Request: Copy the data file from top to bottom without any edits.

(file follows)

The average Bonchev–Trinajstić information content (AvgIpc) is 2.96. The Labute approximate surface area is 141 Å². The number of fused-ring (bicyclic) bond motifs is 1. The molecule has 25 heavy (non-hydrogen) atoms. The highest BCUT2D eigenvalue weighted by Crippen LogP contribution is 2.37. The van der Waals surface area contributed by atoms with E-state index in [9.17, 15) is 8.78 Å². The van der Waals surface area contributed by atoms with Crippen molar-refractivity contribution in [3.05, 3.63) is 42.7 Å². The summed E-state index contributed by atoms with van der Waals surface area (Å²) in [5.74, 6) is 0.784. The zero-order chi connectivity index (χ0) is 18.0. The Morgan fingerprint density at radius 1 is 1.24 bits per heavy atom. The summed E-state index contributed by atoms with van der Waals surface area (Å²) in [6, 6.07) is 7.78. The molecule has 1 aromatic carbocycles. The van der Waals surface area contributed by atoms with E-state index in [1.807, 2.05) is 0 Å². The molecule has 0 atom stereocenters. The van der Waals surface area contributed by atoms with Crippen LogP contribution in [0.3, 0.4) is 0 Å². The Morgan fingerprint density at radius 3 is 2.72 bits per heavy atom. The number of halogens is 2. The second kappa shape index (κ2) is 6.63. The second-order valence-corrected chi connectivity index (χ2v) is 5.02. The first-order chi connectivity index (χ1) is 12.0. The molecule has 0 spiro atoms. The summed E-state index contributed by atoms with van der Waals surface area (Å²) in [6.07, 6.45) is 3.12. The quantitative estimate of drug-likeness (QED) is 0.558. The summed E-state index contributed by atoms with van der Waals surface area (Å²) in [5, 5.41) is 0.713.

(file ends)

The average Bonchev–Trinajstić information content (AvgIpc) is 2.96. The Labute approximate surface area is 141 Å². The number of fused-ring (bicyclic) bond motifs is 1. The molecule has 25 heavy (non-hydrogen) atoms. The highest BCUT2D eigenvalue weighted by Crippen LogP contribution is 2.37. The van der Waals surface area contributed by atoms with E-state index in [9.17, 15) is 8.78 Å². The van der Waals surface area contributed by atoms with Crippen molar-refractivity contribution in [3.05, 3.63) is 42.7 Å². The summed E-state index contributed by atoms with van der Waals surface area (Å²) in [5.74, 6) is 0.784. The zero-order chi connectivity index (χ0) is 18.0. The Morgan fingerprint density at radius 1 is 1.24 bits per heavy atom. The summed E-state index contributed by atoms with van der Waals surface area (Å²) in [6, 6.07) is 7.78. The molecule has 1 aromatic carbocycles. The van der Waals surface area contributed by atoms with E-state index in [1.807, 2.05) is 0 Å². The molecule has 0 atom stereocenters. The van der Waals surface area contributed by atoms with Crippen LogP contribution in [0.3, 0.4) is 0 Å². The Morgan fingerprint density at radius 3 is 2.72 bits per heavy atom. The number of halogens is 2. The second kappa shape index (κ2) is 6.63. The second-order valence-corrected chi connectivity index (χ2v) is 5.02. The first-order chi connectivity index (χ1) is 12.0. The molecule has 0 spiro atoms. The summed E-state index contributed by atoms with van der Waals surface area (Å²) in [6.07, 6.45) is 3.12. The quantitative estimate of drug-likeness (QED) is 0.558. The summed E-state index contributed by atoms with van der Waals surface area (Å²) in [5, 5.41) is 0.713.